Time for Milking

Although Amish groups protested Witness’ depiction of their culture, to an outsider, the script appears to cautiously handles the circumstances to tell unique murder story, fighting for screen time with a romance. It’s engaging, thoughtful, and even softly humorous, at least until the expected gunfire exchange in the final act.

Witness does lose its plot, focusing on detective John Book (Harrison Ford) who’s hiding in Amish country while finding a way to expose internal crime within the police force. As expected, the culture clash disrupts the community, generating fish-out-of-water smiles even as Book settles, while falling for an Amish widow. The murder becomes secondary until Witness needs energy for the finale.

… a downbeat, unusually unhappy ending gives Witness more value

Ford earned his first Oscar nomination for this role, separating the actor from the sci-fi and adventure hero roles that made him a box office draw. Witness opened Ford up to more of these thriller/drama features, from Frantic to Presumed Innocent, and even The Fugitive. Witness plays more leisurely with the material, less interested in theatrical tension and danger, instead focusing on understanding people in a time of crisis.

John Book wears guilt on his face for much of the movie, knowing he brought unwilling Amish into a different world, even endangering them. The simplicity with which the Amish live provides more shelter than the buildings, allowing Book to breathe, recover from wounds, and find a place – socially uncomfortable as it is – within their ranks.

Importantly, Witness doesn’t judge how one chooses to live their life. It’s never mocking or looking down on any personal decisions, and if anything, Book’s adjustment to this simpler life allows him a freedom he’s never known. That includes falling for Rachel (Kelly McGillis), furthering the divide among the Amish who already look toward the outsider with questioning, even worrying eyes.

Witness is a rare script where the romance is not necessarily forbidden (culturally it is, of course) but outright impossible. Book’s feeling for Rachel cannot overcome the divergent lifestyles even if Book shows doubt multiple times. The idea is to root for the momentary happiness, that two people experiencing intense emotional pressure can still find one another and smile, beliefs mattering not. What’s often considered a downbeat, unusually unhappy ending gives Witness more value, that no matter how we live, in a time of crisis, we all share a common moral bond.


Arrow’s presentation uses Dolby Vision, the earthen colors in Witness generally pure, even if the flesh tones push toward a chalky tone. That aside, the lush greenery shown throughout the Amish farmland is breathtaking material. Saturation and vibrancy impress, without losing the natural beauty.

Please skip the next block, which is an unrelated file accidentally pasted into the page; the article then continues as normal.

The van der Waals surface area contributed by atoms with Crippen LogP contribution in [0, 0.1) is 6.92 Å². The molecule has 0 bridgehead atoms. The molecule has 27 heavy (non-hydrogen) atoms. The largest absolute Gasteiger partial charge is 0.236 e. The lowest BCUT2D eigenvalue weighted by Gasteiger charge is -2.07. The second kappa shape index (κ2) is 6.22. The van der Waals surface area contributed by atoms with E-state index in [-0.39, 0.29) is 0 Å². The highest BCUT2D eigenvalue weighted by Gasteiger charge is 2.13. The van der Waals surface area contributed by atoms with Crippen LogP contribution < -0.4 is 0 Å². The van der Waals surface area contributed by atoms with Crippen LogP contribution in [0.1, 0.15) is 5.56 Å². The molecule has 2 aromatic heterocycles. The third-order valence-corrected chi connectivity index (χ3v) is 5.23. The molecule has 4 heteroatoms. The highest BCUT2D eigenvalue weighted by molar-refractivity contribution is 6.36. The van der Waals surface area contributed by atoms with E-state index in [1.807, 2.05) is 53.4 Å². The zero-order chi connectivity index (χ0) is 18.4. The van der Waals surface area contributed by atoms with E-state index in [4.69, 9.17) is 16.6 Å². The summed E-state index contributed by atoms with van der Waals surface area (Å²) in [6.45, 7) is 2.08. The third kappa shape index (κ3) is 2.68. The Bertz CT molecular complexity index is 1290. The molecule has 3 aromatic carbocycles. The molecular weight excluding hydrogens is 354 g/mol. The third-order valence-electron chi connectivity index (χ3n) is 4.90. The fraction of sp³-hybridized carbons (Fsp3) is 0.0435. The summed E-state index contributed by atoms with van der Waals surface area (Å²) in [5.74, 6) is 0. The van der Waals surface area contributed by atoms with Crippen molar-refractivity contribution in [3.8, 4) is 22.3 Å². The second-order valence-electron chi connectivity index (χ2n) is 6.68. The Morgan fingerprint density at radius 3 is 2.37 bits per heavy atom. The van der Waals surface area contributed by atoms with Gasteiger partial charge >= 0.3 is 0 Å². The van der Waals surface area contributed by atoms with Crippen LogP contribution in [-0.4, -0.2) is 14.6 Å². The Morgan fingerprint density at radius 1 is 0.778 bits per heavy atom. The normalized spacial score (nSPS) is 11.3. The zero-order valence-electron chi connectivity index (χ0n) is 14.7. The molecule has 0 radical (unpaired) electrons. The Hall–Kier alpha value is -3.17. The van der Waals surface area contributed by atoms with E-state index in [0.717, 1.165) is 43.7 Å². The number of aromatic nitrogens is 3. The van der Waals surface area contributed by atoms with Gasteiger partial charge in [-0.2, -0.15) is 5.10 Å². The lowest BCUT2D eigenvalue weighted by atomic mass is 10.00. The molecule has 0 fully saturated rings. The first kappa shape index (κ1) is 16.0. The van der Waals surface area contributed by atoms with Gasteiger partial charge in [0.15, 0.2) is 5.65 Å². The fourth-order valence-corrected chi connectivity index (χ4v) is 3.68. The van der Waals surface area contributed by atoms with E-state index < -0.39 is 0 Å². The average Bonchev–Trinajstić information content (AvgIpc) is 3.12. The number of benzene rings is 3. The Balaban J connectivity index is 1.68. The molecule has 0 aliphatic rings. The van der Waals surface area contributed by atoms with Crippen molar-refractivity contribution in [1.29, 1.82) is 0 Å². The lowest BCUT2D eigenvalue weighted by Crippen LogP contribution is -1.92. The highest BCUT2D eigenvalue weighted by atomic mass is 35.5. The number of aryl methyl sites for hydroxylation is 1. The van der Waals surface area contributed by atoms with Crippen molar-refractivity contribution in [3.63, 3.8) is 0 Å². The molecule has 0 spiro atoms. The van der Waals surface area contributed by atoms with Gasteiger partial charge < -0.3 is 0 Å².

Source material often carries a haze, softer and less defined than the norm on this format, but that’s not a complaint. That dream-like quality doesn’t post a challenge to the encode, with some 80GB+ to work with. Light grain hovers over the frame, texturing Witness naturally. In close, definition can soar, making full use of the available resolution wherever possible. Sharpness and precision impress.

The slightest detection of smearing is noticeable, if inconsistently. It’s enough to diminish the topmost layer of texture most likely, but leaves the rest alone.

A careful boost to the contrast enlivens light sources when in modern civilization, then candlelight elsewhere. The stable, thick shadows do their part, even with time and age fading them slightly; there’s enough depth to sustain Witness.


Interesting choices default to a 5.1 DTS-HD track. In addition, the disc carries two stereo tracks, one mixed for the home market, the other theatrical. Given the better spacing – specifically, the score – on the surround track, that’s a great choice for most beyond the purest of the purists. The distinctly ’80s music is able to hit peak volume without distortion. Dialog resolves cleanly and with only the slightest of age evident.

Stereos perform admirably, the split wide, and directionality captured far better than expected. Separation into the rears happens but sparingly. For instance, a train passing by follows through into the rears.


Historian Jarret Gahan provides commentary. A fresh interview with cinematographer John Seale follows, with a visual essay penned by journalist Staci Layne Wilson afterward. Harrison Ford sits down with critic Bobbie Wygant in a 1985 interview about Ford’s role.

There’s a one hour making-of split into five parts, pulled from older disc releases. Peter Weir chats in a vintage interview. His chat is followed by general EPK materials, a deleted scene, trailer, and stills. Everything is on the UHD itself in addition to the Blu-ray.

Full disclosure: This Blu-ray was provided to us for review. This has not affected the editorial process. For information on how we handle review material, please visit our about us page to learn more.

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A fun slice of culture clash meets firm police drama in Witness, a unique take on the thriller genre.

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The following six screen shots serve as samples for our subscription-exclusive set of 42 full resolution uncompressed 4K screen shots grabbed directly from the UHD:

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